26 Sept 2022

Wild About Wildlife: It’s time to get busy in the garden

Wild About Wildlife: It’s time to get busy in the garden

It’s time to get busy in the garden

AS I OPENED the car door the calls of the busy rooks welcomed me. They are nesting in some tall sycamore trees across the road from the farm.
They have become very active during the last week with lots of new bulky nests appearing in the tall trees. The females are also hungry as they develop their eggs and at home I have putting off a high protein diet and the birds eagerly devour it each morning.
I slipped into the garden with my head buried deeply in the waterproofs. The whirl of wings greeted me as I opened the polytunnel doors. A wren was flying rapidly towards the back door of the tunnel that was slightly open.
The bed had been dug the previous day and this had exposed a rich bounty of insects and their larva. This is a vital source of protein and energy for birds after the cold sapping nights and good preparation for the breeding season.
I have noticed that as the temperatures go up more insects are appearing. I have seen several Cranefly or daddy long legs dancing against the roof of the polytunnel. There is also aphids or as they are commonly called greenfly appearing on some of the salads. They are particularly noticeable when we are harvesting the salads.
I was recently asked by a group, Do we mind birds in the tunnel? Birds are a vital part of our natural pest control as they eat the adult insects and also their larva like eggs and caterpillars. While they occasionally pull up a plant, this is especially true of the blackbirds, they do far more good in the spring and summer.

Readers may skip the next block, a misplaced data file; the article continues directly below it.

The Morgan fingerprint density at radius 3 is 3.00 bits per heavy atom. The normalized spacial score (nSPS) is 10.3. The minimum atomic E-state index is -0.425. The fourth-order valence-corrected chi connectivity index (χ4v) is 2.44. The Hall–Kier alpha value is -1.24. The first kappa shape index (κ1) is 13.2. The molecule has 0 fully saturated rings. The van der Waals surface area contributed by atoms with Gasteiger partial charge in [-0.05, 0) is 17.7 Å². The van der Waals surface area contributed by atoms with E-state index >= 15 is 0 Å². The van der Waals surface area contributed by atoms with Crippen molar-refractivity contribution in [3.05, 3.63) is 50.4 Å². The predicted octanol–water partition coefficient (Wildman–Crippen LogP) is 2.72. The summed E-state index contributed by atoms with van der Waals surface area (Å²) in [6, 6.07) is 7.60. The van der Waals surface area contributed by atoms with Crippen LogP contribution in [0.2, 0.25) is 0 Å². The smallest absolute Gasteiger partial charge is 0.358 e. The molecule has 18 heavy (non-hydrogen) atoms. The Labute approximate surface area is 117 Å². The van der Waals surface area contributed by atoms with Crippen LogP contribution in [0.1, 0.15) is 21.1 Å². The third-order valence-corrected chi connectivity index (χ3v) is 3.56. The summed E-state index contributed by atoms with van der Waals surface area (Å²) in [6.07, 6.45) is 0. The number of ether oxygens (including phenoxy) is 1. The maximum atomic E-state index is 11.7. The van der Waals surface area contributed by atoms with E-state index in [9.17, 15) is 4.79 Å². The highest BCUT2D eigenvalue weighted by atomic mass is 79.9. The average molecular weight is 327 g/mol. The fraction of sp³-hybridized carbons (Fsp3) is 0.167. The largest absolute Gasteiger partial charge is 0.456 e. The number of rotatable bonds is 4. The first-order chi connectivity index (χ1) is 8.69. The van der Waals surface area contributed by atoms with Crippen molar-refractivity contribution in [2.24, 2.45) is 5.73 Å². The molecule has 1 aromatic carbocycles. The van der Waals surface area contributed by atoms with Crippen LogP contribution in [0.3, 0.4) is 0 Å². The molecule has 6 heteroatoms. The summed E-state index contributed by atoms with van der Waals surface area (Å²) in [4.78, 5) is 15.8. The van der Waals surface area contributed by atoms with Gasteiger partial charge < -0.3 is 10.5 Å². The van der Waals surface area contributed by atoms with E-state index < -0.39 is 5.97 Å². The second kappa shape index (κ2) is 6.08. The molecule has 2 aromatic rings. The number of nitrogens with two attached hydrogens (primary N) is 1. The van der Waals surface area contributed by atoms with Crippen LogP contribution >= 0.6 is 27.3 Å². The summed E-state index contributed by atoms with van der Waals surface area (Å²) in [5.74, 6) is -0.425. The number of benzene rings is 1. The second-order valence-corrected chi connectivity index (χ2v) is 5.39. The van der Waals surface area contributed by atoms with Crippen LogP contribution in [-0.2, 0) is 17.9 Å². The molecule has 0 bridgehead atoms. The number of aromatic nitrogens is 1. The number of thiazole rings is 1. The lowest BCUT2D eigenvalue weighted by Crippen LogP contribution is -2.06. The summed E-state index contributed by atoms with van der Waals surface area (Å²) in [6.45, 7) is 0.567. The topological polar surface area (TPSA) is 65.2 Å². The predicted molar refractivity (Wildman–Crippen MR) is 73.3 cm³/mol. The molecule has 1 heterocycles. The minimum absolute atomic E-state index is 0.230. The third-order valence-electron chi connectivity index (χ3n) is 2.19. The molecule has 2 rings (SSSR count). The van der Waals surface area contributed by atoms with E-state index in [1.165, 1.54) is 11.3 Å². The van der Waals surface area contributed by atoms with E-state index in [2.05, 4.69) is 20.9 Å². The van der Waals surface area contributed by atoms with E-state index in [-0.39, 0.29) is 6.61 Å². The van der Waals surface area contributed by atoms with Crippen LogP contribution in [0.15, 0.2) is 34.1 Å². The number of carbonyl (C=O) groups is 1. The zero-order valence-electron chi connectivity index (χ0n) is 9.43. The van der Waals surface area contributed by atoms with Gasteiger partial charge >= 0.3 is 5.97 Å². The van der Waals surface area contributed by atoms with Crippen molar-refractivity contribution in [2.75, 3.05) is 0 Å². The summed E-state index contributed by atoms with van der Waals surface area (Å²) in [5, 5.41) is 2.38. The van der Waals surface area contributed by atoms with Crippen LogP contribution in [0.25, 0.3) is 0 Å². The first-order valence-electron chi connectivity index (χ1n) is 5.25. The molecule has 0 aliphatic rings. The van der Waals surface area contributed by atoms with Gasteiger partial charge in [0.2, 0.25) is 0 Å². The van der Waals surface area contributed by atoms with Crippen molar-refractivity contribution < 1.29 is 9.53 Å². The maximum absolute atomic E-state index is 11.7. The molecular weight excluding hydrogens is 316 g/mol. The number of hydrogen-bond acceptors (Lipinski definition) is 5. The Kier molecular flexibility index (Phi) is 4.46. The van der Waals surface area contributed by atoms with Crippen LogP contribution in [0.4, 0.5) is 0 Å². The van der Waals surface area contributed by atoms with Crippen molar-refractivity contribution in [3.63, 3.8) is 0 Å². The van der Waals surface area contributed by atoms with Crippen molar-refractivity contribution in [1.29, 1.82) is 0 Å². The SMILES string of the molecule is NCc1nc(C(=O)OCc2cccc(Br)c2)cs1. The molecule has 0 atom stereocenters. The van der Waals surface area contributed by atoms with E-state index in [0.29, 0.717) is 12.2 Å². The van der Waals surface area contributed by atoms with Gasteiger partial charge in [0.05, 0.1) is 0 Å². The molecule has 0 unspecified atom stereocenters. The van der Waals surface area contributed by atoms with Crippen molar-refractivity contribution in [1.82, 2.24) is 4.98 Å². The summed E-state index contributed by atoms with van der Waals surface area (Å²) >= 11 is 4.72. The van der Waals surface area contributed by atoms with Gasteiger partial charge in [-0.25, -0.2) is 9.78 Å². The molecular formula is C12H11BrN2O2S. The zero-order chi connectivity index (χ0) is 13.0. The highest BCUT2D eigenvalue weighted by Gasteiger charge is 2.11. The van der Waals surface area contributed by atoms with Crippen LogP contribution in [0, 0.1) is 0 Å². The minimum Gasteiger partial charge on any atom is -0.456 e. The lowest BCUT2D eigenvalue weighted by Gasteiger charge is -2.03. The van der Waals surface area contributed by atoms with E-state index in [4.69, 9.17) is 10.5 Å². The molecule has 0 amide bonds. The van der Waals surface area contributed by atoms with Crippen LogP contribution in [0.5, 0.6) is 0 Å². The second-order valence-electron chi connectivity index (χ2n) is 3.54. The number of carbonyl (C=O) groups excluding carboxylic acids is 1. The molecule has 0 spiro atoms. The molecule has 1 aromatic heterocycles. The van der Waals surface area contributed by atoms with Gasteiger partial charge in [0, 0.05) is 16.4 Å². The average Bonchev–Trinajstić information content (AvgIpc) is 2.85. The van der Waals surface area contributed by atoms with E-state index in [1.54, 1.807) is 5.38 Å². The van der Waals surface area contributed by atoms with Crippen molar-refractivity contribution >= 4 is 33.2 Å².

The rain was still heavy outside and the wren landed near the door and disappeared into a bed of lettuce. As I slowly followed his path through the tunnel another wren flew out and the pair disappeared out the door and into the base of the nearby hedge.
This pair have found the ideal feeding ground. The tunnel makes a safe feeding place as they can’t be attacked by aerial predators and the doors are securely closed when they is no one on the farm.
The wrens along the hedges have gone very quiet during the day as they are focused on building their nests. Earlier in the season they sang loudly to attract a mate but now they are staying silent. This change in behaviour means they won’t reveal the location of their nest to a predator like a cat.
Wren populations can be decimated by cold weather but they quickly bounce back. This could be one of the reasons why over half of all male wrens have more than one breeding partner. They also have a large number of chicks with eight not been uncommon.
The male will be build several nests and as one is occupied by a female he will try and entice another to take over one of his empty nests. The female marks her acceptance by lining the nest of her choice. This is one of the last actions before egg laying.
The male wrens can be very fickle and can little or no part in their rearing of their families.
With the birds active it is also time to get busy in the garden and this is one of my favourite times of the year. While it is a bit early and cold to direct sow seeds outdoors you can start seeds indoors and transplant then outdoors when the soil temperatures improve.
This rule of transplanting works for most vegetables and flowers except carrots and parsnips. They are long rooted and once they have started to grow they don’t like to be disturbed. The roots will generally curl up once they hit the bottom of the seed tray.
I have been practicing up-cycling and have kept all of my deep fruit trays and yogurt pots. With the addition of a few holes for drainage they are perfect for starting seeds on a warm windowsill or even better if you have access to a polytunnel or greenhouse.

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